heavy dependence on primary commodities as a source of export
earnings has meant that the continent remains vulnerable to market
vagaries and weather conditions. Price volatility, arising mainly
from supply shocks and the secular decline in real commodity
prices, and the attendant terms-of-trade losses have exacted heavy
costs in terms of incomes, indebtedness, investment, poverty and
development. According to one World Bank study, for African
countries which are not oil exporters, the cumulative terms of
trade losses in 1970-97 represented almost 120 per cent of GDP, a
massive and persistent drain of purchasing power. According to the
same study, losses of that magnitude almost completely wipe out the
benefits from the substantial increase in aid provided to the
continent after 1973. Nor has the story been much more encouraging
for oil producers like Nigeria, Gabon or Angola; despite benefiting
from massive terms of trade gains, the income derived from oil
exports has been used neither to finance the necessary structural
diversification of the economy nor to place these countries on a
sustainable growth path.

The logical policy advice stemming from this situation, for
oil-producing and non-oil-importing countries alike, is that Africa
needs to diversify out of agricultural and other primary products,
and into sectors with a higher value-added. ...

Focusing on export diversification....

During the 1990s, it became commonplace to argue that trade has a
central role in providing the basis for economic growth and
development. Throughout the period of structural adjustment, the
policies promoted by the international financial institutions
(IFIs) were designed precisely to that end - to increase the
"openness" of African economies to trade. Based on trade as a
percentage of GDP, however, African economies are already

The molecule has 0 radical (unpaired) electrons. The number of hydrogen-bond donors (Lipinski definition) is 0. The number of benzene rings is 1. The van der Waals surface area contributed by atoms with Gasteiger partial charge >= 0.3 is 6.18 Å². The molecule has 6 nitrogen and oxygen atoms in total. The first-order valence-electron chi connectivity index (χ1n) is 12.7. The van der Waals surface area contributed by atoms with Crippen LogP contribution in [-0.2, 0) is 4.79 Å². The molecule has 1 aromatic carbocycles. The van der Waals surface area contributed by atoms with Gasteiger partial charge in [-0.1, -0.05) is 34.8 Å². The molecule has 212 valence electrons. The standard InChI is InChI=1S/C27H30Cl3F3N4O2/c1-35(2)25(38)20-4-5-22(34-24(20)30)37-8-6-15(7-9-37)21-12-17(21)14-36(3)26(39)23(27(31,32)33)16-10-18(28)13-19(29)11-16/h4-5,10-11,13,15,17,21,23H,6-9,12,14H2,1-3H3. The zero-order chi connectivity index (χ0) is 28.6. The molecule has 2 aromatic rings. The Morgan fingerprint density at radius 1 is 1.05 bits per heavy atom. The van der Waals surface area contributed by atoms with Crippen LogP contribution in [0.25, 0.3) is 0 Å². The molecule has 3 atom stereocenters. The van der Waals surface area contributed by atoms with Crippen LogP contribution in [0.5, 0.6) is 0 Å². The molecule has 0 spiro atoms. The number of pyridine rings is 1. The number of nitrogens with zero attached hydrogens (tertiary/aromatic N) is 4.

surprisingly open. This trade share is 62.2 per cent in SSA,
actually above the world average of 57 per cent, and far above the
average for Latin America and the Caribbean (35.9 per cent).16
Bearing in mind that informal (i.e. unregistered) trade is
generally considered to be much higher in Africa than in comparable
regions, and the fact that the continent has been adversely
affected by the deterioration in the terms of trade, Africa's
degree of integration into the world economy is thus much higher in
this respect than is commonly thought.

The low incidence of Africa in world trade essentially reflects
Africa's small GDP, rather than a lack of openness per se. Contrary
to popular advice, therefore, the volume of trade is not the
primary challenge facing African policy makers. Rather, the issue
is a qualitative one: although the volume of trade is only loosely
related to economic success, econometric investigations reveal that
the share of manufactured goods in total exports is a more
significant indicator of economic success. Manufacturing is also
one of the main vehicles for technological development, innovation,
and an economy with a higher share of manufacturing in total value
added is generally less exposed to external shocks, price
fluctuations, climatic conditions and unfair competition policies.

Contrary to some opinions, it is not true that Africa has made no
progress towards export diversification over the last two decades
- simply, the progress that has taken place has been insufficient
(see Table 1.1). A few African countries, like Uganda and Kenya,
have increased exports by diversifying into non-traditional
exports, typically, vegetables, fruits, and flowers. Such
achievements are not to be gainsaid, but particularly relevant are
the experiences of the small number of diversifiers which have
successfully promoted manufacturing exports, such as Tunisia and
Mauritius. ...

The experience of the more successful diversifiers reveals that
trade liberalization alone is unlikely to enable such countries to
emerge as exporters of manufactures: in developing countries which
are poor in terms of infrastructure development, sound
macroeconomic policies, openness and fiscal incentives are not
enough. A concerted effort to focus on strengthening the
supply-side response of African industries is therefore required.
Providing some policy recommendations to this end is the main theme
of ERA 2004. ...

Confronting supply-side problems...

To ensure greater export diversification African countries need to
identify key domestic obstacles to international business
development and take appropriate measures to improve local
conditions for business. Firm-level surveys in countries such as
Senegal, Ghana, Uganda, and Kenya have identified infrastructure
constraints as a significant factor affecting export development.
African countries naturally require good infrastructure facilities
in order to be able to compete effectively in the international
market. Many types of infrastructure - roads, air transport,
railways, ports etc. - are important.

The Report highlights the energy sector and its role in
facilitating export diversification. Despite Africa's enormous
potential for producing energy, many African countries continue to
be plagued by sub-standard infrastructure in this field and the